Pat Gunn (dachte) wrote,
Pat Gunn

Sexual Revolution and Sexuality

On Youtube, I recently started noticing a handful of posters who, when a female news anchor does Al Jazeera's news summaries (an excellent way to keep in touch with the news on your own time, by the way), left comments consisting entirely of a note that she's quite attractive. I find this pretty bothersome, and occasionally grumble at people a bit for it. One of the people I grumbled at recently had a strange response, framing me to as an ultra-conservative with views from before the sexual revolution. I'm not directly threatened by his statement; he's drawing a lot of wrong meaning out of my grumbles, but it does illustrate an interesting tension between some of the goals of the sexual revolution and of efforts at building a more sexually just society. The tension can be resolved by framing each in a reasonable way and then examining the intersection of those refined concepts. There are a few reasonable ways to do that; here's my take.

The sexual revolution was a set of shifts in society's attitudes towards sexuality. Instead of being a taboo topic, marked as entirely private and often shameful except in an Abrahamic sense, it is an acceptable topic in some contexts, and is usually not shameful. As a topic, we still must use judgement to figure out when to talk about sex and when to do sex. Masturbation, non-marital sex (assuming one is not yet in a monogamous relationship) and pornography are both considered part of a healthy lifestyle but are still matters that are best discussed only with caution in public, not because they are shameful, but because they are:
a) intimate, and may bring us more close to someone than we want to be
b) squick-inducing, potentially, given the wide range of potential sexual practices
c) not very classy to wear on one's sleeve
We note as well that some parts of the sexual revolution went much further than what we are left with; things like free love, swinging, and polyamory were once pushed as a new norm; instead these things have just been marked as acceptable/tolerated but off-the-beaten-path. Likewise (but less so) with public nudity.

Efforts at building a more sexually just society (that is, one more just to people of either gender) are about eliminating a number of the barriers to human potential by changing laws, explicit social structures, and to a certain extent attitudes that limit the ability of half of our population to self-actualise. Alongside these problems, it is also desirable to deconstruct the traditional concepts of masculinity and femininity, as these are barriers to people of both genders reaching their potential.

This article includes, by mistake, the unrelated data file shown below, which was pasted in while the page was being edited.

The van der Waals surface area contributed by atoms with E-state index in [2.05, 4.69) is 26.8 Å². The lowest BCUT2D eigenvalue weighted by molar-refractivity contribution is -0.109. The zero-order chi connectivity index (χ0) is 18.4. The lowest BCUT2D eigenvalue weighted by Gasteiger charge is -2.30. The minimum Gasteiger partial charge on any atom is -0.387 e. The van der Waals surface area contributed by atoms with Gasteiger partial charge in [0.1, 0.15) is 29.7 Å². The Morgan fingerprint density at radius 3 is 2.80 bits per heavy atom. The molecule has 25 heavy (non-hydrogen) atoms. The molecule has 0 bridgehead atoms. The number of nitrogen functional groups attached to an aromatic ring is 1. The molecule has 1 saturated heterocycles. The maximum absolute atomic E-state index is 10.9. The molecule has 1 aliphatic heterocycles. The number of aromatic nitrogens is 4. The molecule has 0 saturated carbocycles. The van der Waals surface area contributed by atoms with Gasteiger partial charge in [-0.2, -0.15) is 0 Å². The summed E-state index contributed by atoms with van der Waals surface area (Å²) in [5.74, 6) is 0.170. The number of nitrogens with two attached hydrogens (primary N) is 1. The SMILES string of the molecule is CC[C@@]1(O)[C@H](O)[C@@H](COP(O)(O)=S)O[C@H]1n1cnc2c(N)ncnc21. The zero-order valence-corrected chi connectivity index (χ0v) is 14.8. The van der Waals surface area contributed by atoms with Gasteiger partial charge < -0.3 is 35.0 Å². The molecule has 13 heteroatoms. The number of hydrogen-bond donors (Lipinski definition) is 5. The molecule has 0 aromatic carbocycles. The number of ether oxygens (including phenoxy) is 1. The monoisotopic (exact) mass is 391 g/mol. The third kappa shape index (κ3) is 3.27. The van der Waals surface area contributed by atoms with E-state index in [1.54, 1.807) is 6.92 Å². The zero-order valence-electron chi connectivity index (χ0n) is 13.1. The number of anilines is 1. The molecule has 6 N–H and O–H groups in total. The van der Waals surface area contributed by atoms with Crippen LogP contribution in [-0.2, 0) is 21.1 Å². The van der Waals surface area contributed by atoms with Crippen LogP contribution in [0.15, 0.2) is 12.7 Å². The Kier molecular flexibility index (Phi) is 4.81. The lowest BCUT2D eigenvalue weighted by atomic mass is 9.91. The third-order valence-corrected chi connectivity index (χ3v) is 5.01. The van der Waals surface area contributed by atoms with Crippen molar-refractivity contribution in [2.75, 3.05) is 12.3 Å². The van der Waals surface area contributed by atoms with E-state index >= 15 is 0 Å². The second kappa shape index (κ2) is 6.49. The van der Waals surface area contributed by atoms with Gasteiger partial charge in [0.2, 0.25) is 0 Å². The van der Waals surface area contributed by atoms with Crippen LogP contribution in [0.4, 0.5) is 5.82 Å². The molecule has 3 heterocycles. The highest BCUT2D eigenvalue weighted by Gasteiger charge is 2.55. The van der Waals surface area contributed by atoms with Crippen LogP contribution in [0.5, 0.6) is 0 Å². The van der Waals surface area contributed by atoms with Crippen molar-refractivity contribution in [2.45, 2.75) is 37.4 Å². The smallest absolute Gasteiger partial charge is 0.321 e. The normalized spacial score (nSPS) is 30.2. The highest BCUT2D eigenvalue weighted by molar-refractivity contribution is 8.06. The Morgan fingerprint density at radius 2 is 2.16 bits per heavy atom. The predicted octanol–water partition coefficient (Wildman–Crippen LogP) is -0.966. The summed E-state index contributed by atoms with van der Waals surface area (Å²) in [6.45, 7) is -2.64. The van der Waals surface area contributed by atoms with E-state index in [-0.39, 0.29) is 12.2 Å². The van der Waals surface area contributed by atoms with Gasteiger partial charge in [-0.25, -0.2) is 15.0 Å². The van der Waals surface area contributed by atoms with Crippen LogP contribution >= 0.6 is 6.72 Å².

So stated, the apparent conflict between these is in expressions of sexual interest. While one of the goals and results of the sexual revolution was to create acceptance that sex happens and allow discussion of it, this should generally be topically appropriate; victorian sensibilities are over, but the replacement still has boundaries of propriety. Expressions of sexual interest are still inappropriate in many situations. In the particular case I approached, it's inappropriate because when only women are commented on that way, and often when it's the only feedback they get, it easily gives the impression that women in the workplace are only there as eye candy, and that they'll never be treated seriously as professionals; that attitude is damaging. Moving slightly off the example, if one's coworkers themselves did it, it suggests that one will not get on the interesting projects or move on to roles of greater responsibility if one is not even being evaluated on the right criteria.

This is not to say that flirting should be verboten in workplaces. It is also not against objectification; we all objectify others sometimes (in porn at least, and often people (of either gender) go out to a bar just looking for sex; not something I've ever done, but it's ok), and that is fine. Also, this kind of criticism is less-strongly aimed at people who really are very sex-oriented and are mainly at work to pay the bills. It's more strongly aimed at men who have a strong interest in work and a strong interest in sex, and are work-objectifying in their interactions with other men, and mostly sex-objectifying in their interactions with women at work.


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